Honors Students and the Lure of Graduate Education

by Dr. Christopher Corley

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Our Spring 2015 Graduates at the 2015 Spring Honors Convocation.

Haley Doran, Lisa Miller, Abrar Zawed, Alex Sorenson, Marin Beck, Kristi Paulsen, Annie Humphers-Ginther, Tia Jacoby 

As April and May roll in and warmer weather marks its promise of renewal for our region of the world, the Minnesota State Mankato campus community takes time to reflect on students’ successes through assemblies, convocations, honorary meetings, and ultimately our commencement ceremonies.

The Honors Program recently celebrated the success of its graduates at our annual convocation. The convocation was nicely organized by our staff, and over one hundred people attended, including faculty, advisors, administrators, and family and friends of our graduates. We recognized the great work of the faculty and students, and Haley Doran gave the senior address to the community. After having worked with the students for several years, it is extremely satisfying to use the convocation, in part, to see the students off onto their next journey in life.

Springtime and convocation provide an opportunity to reflect upon the students’ journeys. What has surprised me the most over the last few years is how many of our students choose to further their education in graduate school rather than enter the job market after graduation. I understand how this would have been a good decision for several years after the economic crisis of 2008-2009, but in an era where seasonally adjusted unemployment rates for Minnesota are below 4%, it seems strange that more students aren’t directly entering the labor market.

But maybe it isn’t so strange? Might it be the case that our honors students, as a group, are making really good decisions concerning their future?

On the one hand, we might look at the economic incentives to attend graduate school. Recent data from the Bureau of Labor Statistics provides some context. Nationally, unemployment rates for those aged 20-25 are hovering around 10%, more than double the average for all those seeking work. Unemployment rates for those in the next age segment (at approximately the same time one might complete a master’s degree) fall to 4.4%. In 2014, the unemployment rate for those with a Master’s degree was .7% less than those with a Bachelor’s degree (2.8% for Master’s, 3.5% for Bachelor’s). Moreover, median weekly earnings rose over 25%, from $792 to $1102, for those with a Master’s. While we do hear media horror stories about law school graduates who can’t find work after taking out hundreds of thousands of dollars in loans, unemployment and salary statistics indicate that students who choose to attend graduate school in financially responsible ways are indeed making rational decisions about their future. They are further developing their skills and experiences in ways that potentially create more demand for themselves after graduate school.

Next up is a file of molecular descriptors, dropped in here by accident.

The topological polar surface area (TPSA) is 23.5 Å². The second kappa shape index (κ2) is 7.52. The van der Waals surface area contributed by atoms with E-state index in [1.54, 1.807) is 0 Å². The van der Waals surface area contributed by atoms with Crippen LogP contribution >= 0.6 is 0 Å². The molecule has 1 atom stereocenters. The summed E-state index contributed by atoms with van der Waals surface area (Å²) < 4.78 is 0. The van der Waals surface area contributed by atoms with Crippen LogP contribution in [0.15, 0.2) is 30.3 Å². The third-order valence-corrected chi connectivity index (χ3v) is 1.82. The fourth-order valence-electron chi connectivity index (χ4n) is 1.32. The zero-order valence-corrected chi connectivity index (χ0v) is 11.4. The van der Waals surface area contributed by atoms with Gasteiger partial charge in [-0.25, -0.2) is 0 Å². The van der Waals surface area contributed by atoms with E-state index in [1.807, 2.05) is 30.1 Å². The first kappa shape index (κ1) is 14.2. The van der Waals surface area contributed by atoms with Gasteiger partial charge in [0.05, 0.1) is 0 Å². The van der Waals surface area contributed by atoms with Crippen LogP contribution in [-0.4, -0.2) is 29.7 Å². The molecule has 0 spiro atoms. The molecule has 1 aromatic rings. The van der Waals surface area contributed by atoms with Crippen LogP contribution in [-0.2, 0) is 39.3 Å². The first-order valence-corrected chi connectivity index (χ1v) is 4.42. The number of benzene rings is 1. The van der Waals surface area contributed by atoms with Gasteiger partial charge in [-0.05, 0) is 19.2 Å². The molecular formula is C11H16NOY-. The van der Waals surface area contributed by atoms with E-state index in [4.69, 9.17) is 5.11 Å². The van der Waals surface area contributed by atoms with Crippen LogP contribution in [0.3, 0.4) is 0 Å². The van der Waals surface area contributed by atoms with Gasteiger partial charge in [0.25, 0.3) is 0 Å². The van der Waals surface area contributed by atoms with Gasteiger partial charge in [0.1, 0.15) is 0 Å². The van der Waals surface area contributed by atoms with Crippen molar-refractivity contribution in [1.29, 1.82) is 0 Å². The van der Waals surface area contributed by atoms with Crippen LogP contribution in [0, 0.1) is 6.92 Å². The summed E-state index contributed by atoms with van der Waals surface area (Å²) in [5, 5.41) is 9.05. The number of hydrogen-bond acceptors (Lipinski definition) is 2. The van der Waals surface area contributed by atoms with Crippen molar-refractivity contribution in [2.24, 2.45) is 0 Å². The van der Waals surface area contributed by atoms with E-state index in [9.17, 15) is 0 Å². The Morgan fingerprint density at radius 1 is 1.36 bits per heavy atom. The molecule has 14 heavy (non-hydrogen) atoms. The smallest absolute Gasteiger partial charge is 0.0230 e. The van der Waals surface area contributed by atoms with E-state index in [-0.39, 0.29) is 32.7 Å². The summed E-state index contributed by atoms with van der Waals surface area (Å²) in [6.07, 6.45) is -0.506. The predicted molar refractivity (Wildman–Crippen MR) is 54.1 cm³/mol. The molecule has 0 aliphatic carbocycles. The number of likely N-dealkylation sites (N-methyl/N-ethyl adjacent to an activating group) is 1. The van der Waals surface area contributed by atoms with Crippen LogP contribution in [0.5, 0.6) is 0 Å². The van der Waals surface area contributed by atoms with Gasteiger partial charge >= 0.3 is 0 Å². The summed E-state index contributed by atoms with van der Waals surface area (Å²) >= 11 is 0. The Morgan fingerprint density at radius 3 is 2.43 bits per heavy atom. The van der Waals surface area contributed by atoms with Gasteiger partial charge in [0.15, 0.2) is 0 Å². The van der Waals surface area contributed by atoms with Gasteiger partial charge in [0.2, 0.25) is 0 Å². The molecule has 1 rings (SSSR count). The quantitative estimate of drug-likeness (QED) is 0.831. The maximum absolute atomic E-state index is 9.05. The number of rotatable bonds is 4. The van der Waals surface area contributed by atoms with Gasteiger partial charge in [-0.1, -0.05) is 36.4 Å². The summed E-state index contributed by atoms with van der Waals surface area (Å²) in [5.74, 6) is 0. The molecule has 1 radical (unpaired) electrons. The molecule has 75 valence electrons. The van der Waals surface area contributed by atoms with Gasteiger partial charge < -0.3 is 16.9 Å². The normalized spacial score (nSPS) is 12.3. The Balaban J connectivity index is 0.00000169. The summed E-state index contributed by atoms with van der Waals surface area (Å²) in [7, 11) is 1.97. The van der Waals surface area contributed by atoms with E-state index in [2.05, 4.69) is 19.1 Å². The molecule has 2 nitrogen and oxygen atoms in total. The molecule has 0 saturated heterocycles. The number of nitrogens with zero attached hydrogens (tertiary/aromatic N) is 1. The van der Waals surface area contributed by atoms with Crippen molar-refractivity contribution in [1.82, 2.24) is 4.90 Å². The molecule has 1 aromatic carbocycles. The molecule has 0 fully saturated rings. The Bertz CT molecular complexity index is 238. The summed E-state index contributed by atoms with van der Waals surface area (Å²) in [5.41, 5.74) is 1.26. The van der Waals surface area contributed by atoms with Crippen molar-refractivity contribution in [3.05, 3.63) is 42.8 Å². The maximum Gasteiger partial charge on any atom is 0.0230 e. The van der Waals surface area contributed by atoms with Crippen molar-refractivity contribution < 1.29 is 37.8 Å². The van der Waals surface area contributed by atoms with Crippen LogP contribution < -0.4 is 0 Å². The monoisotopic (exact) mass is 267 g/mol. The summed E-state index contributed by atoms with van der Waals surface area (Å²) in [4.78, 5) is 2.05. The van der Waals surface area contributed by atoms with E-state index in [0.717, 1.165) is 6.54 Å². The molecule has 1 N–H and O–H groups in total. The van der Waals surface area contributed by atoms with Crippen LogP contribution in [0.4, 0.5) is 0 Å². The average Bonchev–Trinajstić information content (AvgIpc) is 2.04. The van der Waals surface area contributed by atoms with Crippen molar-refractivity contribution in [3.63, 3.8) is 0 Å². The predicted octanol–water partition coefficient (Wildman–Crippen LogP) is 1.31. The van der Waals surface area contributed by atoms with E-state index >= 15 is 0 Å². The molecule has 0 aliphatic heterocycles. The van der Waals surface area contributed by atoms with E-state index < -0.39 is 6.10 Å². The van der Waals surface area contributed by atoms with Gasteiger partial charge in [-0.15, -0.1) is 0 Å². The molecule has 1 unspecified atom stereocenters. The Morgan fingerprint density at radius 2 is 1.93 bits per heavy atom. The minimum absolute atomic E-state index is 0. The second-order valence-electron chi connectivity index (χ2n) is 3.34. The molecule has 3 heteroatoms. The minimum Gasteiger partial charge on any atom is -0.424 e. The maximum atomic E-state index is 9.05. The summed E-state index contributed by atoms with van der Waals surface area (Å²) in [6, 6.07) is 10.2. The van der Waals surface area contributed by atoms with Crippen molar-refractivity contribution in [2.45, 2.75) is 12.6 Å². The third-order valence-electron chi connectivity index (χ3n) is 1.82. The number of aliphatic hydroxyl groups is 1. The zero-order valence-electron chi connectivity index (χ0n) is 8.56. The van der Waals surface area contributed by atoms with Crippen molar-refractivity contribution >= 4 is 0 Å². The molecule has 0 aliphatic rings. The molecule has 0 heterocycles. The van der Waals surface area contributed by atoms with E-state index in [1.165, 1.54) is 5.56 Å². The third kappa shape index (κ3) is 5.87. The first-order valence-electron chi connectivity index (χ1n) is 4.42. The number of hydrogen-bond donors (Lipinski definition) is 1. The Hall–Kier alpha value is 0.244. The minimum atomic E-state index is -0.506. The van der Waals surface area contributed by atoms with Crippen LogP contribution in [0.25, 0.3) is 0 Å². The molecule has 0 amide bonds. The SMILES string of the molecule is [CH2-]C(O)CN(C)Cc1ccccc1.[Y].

On the other hand, we also could look at the emotional pull of graduate school. All of our honors students work one-on-one with faculty to develop a research project, and they present their work at local, regional and national conferences. Honors students have the opportunity to present their work at the Upper Midwest Regional Honors Conference, or at the Annual Conference of the National Collegiate Honors Council. In some cases, the projects mature for over a year. The students develop their ideas, learn how to ask questions according to their own disciplinary approaches, devise hypotheses and methodologies for solving the problems, and present their findings to the public. During this process, students see faculty work from another perspective. They become immersed in a body of knowledge organized by a community of scholars, and they see the links between their findings and their application to social problems. They transition, in other words, from recipients of knowledge to creators of knowledge, from students to professionals, a process that is tremendously empowering and has rich personal rewards. In this context, graduate school pulls them to develop greater opportunities to conduct investigations, to solve problems, and to investigate the human condition.

When you add this deep experience in research to the daily interactions our students have with faculty and staff throughout the University, you can better understand why our students choose to attend graduate school. Our graduate students, as GA’s, provide incredible role-models for the honors students. Our administrative and service faculty – our advisors; our Institutional Diversity staff; our student life and residence hall staff; our student activities and student union staff – all of them will or have earned graduate degrees and they are responsible for many of the excellent learning experiences our students have at Minnesota State Mankato. Daily life brings the students into contact with those whose lives have been impacted by graduate school. It is no surprise that the students increasingly consider the option as they grow and learn.

In the past few years, faculty have invited our graduates to study with them at the University of California-Irvine, Indiana University, the University of Minnesota, West Chester University, the University of Maryland, the University of Michigan, the University of North Carolina, Minnesota State Mankato, the University of South Dakota, the University of Wisconsin, Geneva College, Penn State University, the University of Iowa, the University of Washington, the London School of Economics, and the University of Manchester. These are just examples of the wide range of graduate schools which have opened their doors to Honors Program students.

Maybe it isn’t so strange that so many of our honors students choose to attend graduate school, after all.

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